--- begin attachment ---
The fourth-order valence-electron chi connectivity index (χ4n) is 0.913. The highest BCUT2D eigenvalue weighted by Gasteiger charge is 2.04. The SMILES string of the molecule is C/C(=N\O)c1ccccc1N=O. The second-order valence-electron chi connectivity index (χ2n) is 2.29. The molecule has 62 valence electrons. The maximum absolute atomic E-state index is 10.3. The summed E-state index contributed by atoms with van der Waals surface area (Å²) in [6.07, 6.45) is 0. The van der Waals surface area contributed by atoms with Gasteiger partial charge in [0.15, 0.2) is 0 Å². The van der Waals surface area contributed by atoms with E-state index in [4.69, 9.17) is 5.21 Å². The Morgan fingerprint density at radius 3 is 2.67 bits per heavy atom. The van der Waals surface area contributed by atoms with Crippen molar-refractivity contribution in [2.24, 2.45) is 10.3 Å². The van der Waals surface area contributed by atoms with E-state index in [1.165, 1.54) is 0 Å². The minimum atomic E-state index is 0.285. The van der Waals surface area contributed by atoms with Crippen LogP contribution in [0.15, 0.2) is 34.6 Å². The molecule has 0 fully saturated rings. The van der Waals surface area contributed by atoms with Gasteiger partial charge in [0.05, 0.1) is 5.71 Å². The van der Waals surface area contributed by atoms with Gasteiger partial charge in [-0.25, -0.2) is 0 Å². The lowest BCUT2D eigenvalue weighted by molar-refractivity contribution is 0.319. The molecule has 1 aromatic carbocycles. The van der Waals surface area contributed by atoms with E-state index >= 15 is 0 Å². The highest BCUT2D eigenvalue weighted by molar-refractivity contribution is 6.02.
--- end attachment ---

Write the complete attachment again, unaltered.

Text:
The fourth-order valence-electron chi connectivity index (χ4n) is 0.913. The highest BCUT2D eigenvalue weighted by Gasteiger charge is 2.04. The SMILES string of the molecule is C/C(=N\O)c1ccccc1N=O. The second-order valence-electron chi connectivity index (χ2n) is 2.29. The molecule has 62 valence electrons. The maximum absolute atomic E-state index is 10.3. The summed E-state index contributed by atoms with van der Waals surface area (Å²) in [6.07, 6.45) is 0. The van der Waals surface area contributed by atoms with Gasteiger partial charge in [0.15, 0.2) is 0 Å². The van der Waals surface area contributed by atoms with E-state index in [4.69, 9.17) is 5.21 Å². The Morgan fingerprint density at radius 3 is 2.67 bits per heavy atom. The van der Waals surface area contributed by atoms with Crippen molar-refractivity contribution in [2.24, 2.45) is 10.3 Å². The van der Waals surface area contributed by atoms with E-state index in [1.165, 1.54) is 0 Å². The minimum atomic E-state index is 0.285. The van der Waals surface area contributed by atoms with Crippen LogP contribution in [0.15, 0.2) is 34.6 Å². The molecule has 0 fully saturated rings. The van der Waals surface area contributed by atoms with Gasteiger partial charge in [0.05, 0.1) is 5.71 Å². The van der Waals surface area contributed by atoms with Gasteiger partial charge in [-0.25, -0.2) is 0 Å². The lowest BCUT2D eigenvalue weighted by molar-refractivity contribution is 0.319. The molecule has 1 aromatic carbocycles. The van der Waals surface area contributed by atoms with E-state index >= 15 is 0 Å². The highest BCUT2D eigenvalue weighted by molar-refractivity contribution is 6.02.